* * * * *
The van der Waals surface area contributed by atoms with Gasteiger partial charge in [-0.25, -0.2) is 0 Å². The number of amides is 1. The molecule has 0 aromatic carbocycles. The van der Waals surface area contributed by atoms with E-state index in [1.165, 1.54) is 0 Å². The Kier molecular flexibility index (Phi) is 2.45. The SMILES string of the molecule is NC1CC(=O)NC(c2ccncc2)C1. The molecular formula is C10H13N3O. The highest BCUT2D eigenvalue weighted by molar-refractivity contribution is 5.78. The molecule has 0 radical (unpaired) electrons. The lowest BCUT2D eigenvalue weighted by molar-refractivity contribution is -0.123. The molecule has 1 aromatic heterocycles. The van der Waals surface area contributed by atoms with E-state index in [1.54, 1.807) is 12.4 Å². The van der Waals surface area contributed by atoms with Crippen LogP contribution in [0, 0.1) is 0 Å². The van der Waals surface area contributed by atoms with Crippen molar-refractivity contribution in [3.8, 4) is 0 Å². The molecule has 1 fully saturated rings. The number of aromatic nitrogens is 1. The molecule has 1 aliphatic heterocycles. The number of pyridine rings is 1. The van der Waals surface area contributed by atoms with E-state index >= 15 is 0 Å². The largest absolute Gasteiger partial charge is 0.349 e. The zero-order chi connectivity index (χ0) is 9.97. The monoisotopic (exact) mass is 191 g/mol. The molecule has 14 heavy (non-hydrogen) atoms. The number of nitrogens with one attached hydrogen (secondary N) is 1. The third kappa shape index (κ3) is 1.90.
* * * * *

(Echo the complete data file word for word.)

The van der Waals surface area contributed by atoms with Gasteiger partial charge in [-0.25, -0.2) is 0 Å². The number of amides is 1. The molecule has 0 aromatic carbocycles. The van der Waals surface area contributed by atoms with E-state index in [1.165, 1.54) is 0 Å². The Kier molecular flexibility index (Phi) is 2.45. The SMILES string of the molecule is NC1CC(=O)NC(c2ccncc2)C1. The molecular formula is C10H13N3O. The highest BCUT2D eigenvalue weighted by molar-refractivity contribution is 5.78. The molecule has 0 radical (unpaired) electrons. The lowest BCUT2D eigenvalue weighted by molar-refractivity contribution is -0.123. The molecule has 1 aromatic heterocycles. The van der Waals surface area contributed by atoms with E-state index in [1.54, 1.807) is 12.4 Å². The van der Waals surface area contributed by atoms with Crippen LogP contribution in [0, 0.1) is 0 Å². The van der Waals surface area contributed by atoms with Crippen molar-refractivity contribution in [3.8, 4) is 0 Å². The molecule has 1 fully saturated rings. The number of aromatic nitrogens is 1. The molecule has 1 aliphatic heterocycles. The number of pyridine rings is 1. The van der Waals surface area contributed by atoms with E-state index >= 15 is 0 Å². The largest absolute Gasteiger partial charge is 0.349 e. The zero-order chi connectivity index (χ0) is 9.97. The monoisotopic (exact) mass is 191 g/mol. The molecule has 14 heavy (non-hydrogen) atoms. The number of nitrogens with one attached hydrogen (secondary N) is 1. The third kappa shape index (κ3) is 1.90.